Modelling virtual cockpits is still a trial for me. There is something about the perspective that gives me fits! I do add them to my aircraft but my VC's will possibly always be a little less perfect.

    What have been your favorite projects?

    On any given day my current project is always my favorite. I fly my current project a lot so the real test is to see which past models have the staying power. My all time favorite is my Cessna 120. I learned how to fly at a Cessna dealership in 1948-49 and all my time was in 120's and 140's. My logbook (the real one) shows over half my time was in a Cessna 120 N2098V. My FSX Acceleration native model is here at FlightSim.Com. The planes that I tend to load up first in FSX are the 120, the Waco Model E, Berliner Joyce OJ-2 and the Handley Page HP-42 depending on what type of flight I desire.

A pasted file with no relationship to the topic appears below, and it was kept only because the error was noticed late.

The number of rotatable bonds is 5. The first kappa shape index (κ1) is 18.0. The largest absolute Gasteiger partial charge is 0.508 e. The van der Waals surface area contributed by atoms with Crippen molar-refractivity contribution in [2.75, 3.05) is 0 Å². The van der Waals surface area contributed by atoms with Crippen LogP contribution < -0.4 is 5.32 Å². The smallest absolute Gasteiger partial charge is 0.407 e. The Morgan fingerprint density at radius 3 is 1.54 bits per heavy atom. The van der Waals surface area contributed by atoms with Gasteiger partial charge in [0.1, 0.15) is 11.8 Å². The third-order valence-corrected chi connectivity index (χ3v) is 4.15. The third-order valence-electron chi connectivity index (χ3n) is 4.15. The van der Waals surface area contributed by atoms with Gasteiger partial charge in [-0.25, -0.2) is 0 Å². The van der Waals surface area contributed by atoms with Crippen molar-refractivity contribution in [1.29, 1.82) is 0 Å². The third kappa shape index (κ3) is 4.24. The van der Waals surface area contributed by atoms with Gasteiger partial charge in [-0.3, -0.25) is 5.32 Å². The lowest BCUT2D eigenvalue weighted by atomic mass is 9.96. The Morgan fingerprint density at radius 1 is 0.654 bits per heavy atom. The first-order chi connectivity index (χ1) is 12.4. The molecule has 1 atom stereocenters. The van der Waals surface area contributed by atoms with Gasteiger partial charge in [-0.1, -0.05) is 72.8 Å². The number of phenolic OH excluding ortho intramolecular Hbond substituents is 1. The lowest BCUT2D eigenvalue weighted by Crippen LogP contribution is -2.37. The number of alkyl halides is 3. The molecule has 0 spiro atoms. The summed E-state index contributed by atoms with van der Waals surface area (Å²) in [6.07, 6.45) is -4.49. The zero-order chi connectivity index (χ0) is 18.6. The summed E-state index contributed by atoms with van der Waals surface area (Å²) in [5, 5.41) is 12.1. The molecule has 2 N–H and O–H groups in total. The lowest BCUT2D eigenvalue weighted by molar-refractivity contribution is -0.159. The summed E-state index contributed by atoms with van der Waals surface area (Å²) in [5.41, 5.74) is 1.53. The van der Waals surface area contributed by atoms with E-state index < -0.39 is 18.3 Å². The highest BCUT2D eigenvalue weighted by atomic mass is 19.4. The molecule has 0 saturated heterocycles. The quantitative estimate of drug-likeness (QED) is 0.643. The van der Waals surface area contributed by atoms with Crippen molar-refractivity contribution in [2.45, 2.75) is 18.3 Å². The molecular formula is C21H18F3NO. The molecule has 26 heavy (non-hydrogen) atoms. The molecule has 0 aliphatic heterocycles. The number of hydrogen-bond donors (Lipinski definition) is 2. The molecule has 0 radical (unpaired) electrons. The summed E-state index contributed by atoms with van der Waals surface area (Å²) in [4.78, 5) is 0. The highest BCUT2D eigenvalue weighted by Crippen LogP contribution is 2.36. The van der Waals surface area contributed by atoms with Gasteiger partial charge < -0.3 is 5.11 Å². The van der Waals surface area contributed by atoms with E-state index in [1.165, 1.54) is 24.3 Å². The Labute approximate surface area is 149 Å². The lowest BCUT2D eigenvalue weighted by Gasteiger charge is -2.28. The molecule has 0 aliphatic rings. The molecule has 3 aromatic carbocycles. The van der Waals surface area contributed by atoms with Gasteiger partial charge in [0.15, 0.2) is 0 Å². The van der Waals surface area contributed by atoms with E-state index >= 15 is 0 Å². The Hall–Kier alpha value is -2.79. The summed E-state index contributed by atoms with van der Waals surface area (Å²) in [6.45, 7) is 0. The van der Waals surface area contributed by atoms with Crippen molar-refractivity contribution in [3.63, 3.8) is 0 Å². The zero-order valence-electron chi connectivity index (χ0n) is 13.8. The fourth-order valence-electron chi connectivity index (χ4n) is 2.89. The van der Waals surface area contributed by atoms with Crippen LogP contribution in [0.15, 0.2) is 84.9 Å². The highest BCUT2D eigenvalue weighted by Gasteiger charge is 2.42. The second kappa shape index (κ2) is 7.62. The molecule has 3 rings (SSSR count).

Tags: paul clawson

    1. malcolmest's Avatar
      malcolmest -
      Very interesting interview. Thanks very much, Paul, for your quality aircraft and especially the models covered. I hope that you'll be mentally and physically able for some time to come.

    1. DominicS's Avatar
      DominicS -
      Wonderful work Paul, thank you so much for all your hard work!!

      To have been present for the very first flight of the Boeing 367-80 is something I would have paid for


    1. casey jones's Avatar
      casey jones -
      Paul I remmenber flying a B-25 in FS98 it was great fun it looked like a B-25B or C model. I hope you
      will make one for FS9.

      Thank You

    1. sundog's Avatar
      sundog -